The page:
Former Vice President Joe Biden Officially Announces Bid For The White House
DOVER, Del. -- After months of deliberation, former Vice President Joe Biden on Thursday announced his decision to run for president for a third time, answering one of the biggest outstanding questions about the makeup of the 2020 race.
The announcement came in a campaign video released Thursday morning.
Biden, 76, enters the crowded Democratic primary field of 20 candidates as the presumptive front-runner sitting atop the most recent polls. But his more than four-decades-long career is set to undergo an unprecedented level of scrutiny as he seeks to win the Democratic nomination to take on President Donald Trump in a general election.
Biden, a centrist Democrat who often touts his relationships with those across the aisle, also will grapple with a Democratic Party that is increasingly feeling a pull from the left with a number of progressive candidates, like Sen. Bernie Sanders and Sen. Elizabeth Warren, in the 2020 race.
"I'm told I get criticized by the new left," Biden said at an event in Delaware last month. "I have the most progressive record of anybody running for the United ... anybody who would run."
Trump has described a general election match-up against the former vice president as a "dream," while some Republicans cast Biden, who has crafted a political brand aimed at appealing to working-class voters, as the most feared potential Democratic opponent for the President.
In recent weeks, Biden indicated he was close to mounting a 2020 campaign after gaining approval from his family to run for president for a third time. But he also acknowledged there were a number of other hurdles he still needed to work through, including fundraising, digital strategy, assembling a diverse campaign team and ensuring there is an appeal for a Biden run.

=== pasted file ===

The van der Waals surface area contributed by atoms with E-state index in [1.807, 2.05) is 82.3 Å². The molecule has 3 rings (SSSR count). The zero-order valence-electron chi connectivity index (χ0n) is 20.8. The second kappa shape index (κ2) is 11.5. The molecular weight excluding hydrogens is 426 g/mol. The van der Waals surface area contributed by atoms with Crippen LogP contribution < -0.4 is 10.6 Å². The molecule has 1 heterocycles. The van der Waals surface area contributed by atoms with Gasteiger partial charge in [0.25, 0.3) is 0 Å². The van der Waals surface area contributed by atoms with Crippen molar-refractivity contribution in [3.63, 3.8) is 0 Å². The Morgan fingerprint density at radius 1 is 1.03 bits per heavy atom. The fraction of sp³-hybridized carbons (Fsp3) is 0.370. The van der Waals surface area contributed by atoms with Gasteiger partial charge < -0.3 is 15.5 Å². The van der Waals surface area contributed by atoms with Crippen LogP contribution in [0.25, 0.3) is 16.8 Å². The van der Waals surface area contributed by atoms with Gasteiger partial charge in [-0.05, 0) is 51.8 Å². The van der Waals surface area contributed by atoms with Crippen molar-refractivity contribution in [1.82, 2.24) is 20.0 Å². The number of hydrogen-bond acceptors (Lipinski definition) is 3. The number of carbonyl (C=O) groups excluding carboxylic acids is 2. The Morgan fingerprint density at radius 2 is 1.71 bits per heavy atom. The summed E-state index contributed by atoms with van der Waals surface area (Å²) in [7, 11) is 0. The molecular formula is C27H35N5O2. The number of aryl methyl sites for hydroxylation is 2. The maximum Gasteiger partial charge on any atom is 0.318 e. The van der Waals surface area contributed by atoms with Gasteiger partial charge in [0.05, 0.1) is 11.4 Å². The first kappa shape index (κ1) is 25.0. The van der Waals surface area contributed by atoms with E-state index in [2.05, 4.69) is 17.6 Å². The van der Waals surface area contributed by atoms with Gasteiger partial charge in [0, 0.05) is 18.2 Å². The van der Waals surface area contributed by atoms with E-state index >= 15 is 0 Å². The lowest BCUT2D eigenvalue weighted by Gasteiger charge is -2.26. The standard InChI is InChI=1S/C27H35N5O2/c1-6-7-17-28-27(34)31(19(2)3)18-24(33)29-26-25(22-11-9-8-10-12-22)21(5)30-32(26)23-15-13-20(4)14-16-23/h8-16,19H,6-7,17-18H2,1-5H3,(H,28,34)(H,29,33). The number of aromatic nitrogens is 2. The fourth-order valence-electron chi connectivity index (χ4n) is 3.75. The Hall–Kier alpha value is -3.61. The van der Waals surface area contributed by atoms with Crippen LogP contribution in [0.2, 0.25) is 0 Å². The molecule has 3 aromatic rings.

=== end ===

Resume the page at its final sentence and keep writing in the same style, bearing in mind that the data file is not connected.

"I can die a happy man never having lived in the White House, but what I don't want to do is take people's time, effort and commitment without there being a clear shot that I could be the nominee," Biden said in late February. "It is something that I have to make sure I could run a first-rate effort to do this and make clear where I think the country should go and how to get there."
But it appears those concerns were assuaged. As they awaited a decision, Biden's political team has worked quietly for months to lay the preliminary groundwork for a campaign, court donors and talk to potential staff.
Biden's announcement comes in the wake of allegations he has made women feel uncomfortable in their encounters. The former vice president has maintained he does not believe he has acted inappropriately in his interactions with voters but said he's willing to listen to women's experiences and will be more "mindful about respecting personal space in the future."
This will mark Biden's third attempt for the White House after two failed bids in 1988 and 2008. His first presidential run was plagued by charges he plagiarized in law school and in campaign speeches. In 2008, he dropped out of the presidential contest after a poor showing in the Iowa caucuses, placing fifth with less than one percentage point.
Late last year, Biden declared himself the "most qualified person in the country to be president," with his supporters pointing to his more than four decades of political experience as a boon for a possible campaign.
(PHOTO: Andrew Toth/Getty Images)